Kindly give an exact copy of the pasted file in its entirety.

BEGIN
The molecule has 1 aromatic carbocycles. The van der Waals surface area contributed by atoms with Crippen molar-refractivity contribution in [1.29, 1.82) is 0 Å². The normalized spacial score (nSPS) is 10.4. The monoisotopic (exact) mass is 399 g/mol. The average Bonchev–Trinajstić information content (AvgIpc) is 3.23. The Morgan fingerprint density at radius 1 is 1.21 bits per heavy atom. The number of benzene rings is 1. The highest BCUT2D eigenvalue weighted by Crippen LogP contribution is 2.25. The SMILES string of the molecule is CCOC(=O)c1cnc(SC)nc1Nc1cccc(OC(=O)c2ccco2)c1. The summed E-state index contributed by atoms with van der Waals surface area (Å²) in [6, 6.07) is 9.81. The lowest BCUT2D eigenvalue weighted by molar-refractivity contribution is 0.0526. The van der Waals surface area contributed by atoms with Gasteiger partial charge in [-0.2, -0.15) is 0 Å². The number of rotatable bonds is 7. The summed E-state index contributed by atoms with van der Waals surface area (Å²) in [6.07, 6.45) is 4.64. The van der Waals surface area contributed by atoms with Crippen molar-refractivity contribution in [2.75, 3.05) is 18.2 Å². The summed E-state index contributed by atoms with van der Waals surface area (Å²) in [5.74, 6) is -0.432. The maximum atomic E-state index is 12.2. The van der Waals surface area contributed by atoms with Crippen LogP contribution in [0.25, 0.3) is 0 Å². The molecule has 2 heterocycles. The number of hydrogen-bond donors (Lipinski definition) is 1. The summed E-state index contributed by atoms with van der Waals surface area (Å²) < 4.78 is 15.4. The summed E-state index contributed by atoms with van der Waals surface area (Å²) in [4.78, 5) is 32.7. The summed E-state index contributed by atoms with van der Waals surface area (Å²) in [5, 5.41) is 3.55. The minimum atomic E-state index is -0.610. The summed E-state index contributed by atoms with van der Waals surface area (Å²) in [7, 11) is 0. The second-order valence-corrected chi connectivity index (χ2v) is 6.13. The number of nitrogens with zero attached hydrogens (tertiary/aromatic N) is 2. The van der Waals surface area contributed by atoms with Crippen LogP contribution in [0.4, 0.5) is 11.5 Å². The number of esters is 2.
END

The molecule has 1 aromatic carbocycles. The van der Waals surface area contributed by atoms with Crippen molar-refractivity contribution in [1.29, 1.82) is 0 Å². The normalized spacial score (nSPS) is 10.4. The monoisotopic (exact) mass is 399 g/mol. The average Bonchev–Trinajstić information content (AvgIpc) is 3.23. The Morgan fingerprint density at radius 1 is 1.21 bits per heavy atom. The number of benzene rings is 1. The highest BCUT2D eigenvalue weighted by Crippen LogP contribution is 2.25. The SMILES string of the molecule is CCOC(=O)c1cnc(SC)nc1Nc1cccc(OC(=O)c2ccco2)c1. The summed E-state index contributed by atoms with van der Waals surface area (Å²) in [6, 6.07) is 9.81. The lowest BCUT2D eigenvalue weighted by molar-refractivity contribution is 0.0526. The van der Waals surface area contributed by atoms with Gasteiger partial charge in [-0.2, -0.15) is 0 Å². The number of rotatable bonds is 7. The summed E-state index contributed by atoms with van der Waals surface area (Å²) in [6.07, 6.45) is 4.64. The van der Waals surface area contributed by atoms with Crippen molar-refractivity contribution in [2.75, 3.05) is 18.2 Å². The summed E-state index contributed by atoms with van der Waals surface area (Å²) in [5.74, 6) is -0.432. The maximum atomic E-state index is 12.2. The van der Waals surface area contributed by atoms with Crippen LogP contribution in [0.25, 0.3) is 0 Å². The molecule has 2 heterocycles. The number of hydrogen-bond donors (Lipinski definition) is 1. The summed E-state index contributed by atoms with van der Waals surface area (Å²) < 4.78 is 15.4. The summed E-state index contributed by atoms with van der Waals surface area (Å²) in [4.78, 5) is 32.7. The summed E-state index contributed by atoms with van der Waals surface area (Å²) in [5, 5.41) is 3.55. The minimum atomic E-state index is -0.610. The summed E-state index contributed by atoms with van der Waals surface area (Å²) in [7, 11) is 0. The second-order valence-corrected chi connectivity index (χ2v) is 6.13. The number of nitrogens with zero attached hydrogens (tertiary/aromatic N) is 2. The van der Waals surface area contributed by atoms with Crippen LogP contribution in [0.4, 0.5) is 11.5 Å². The number of esters is 2.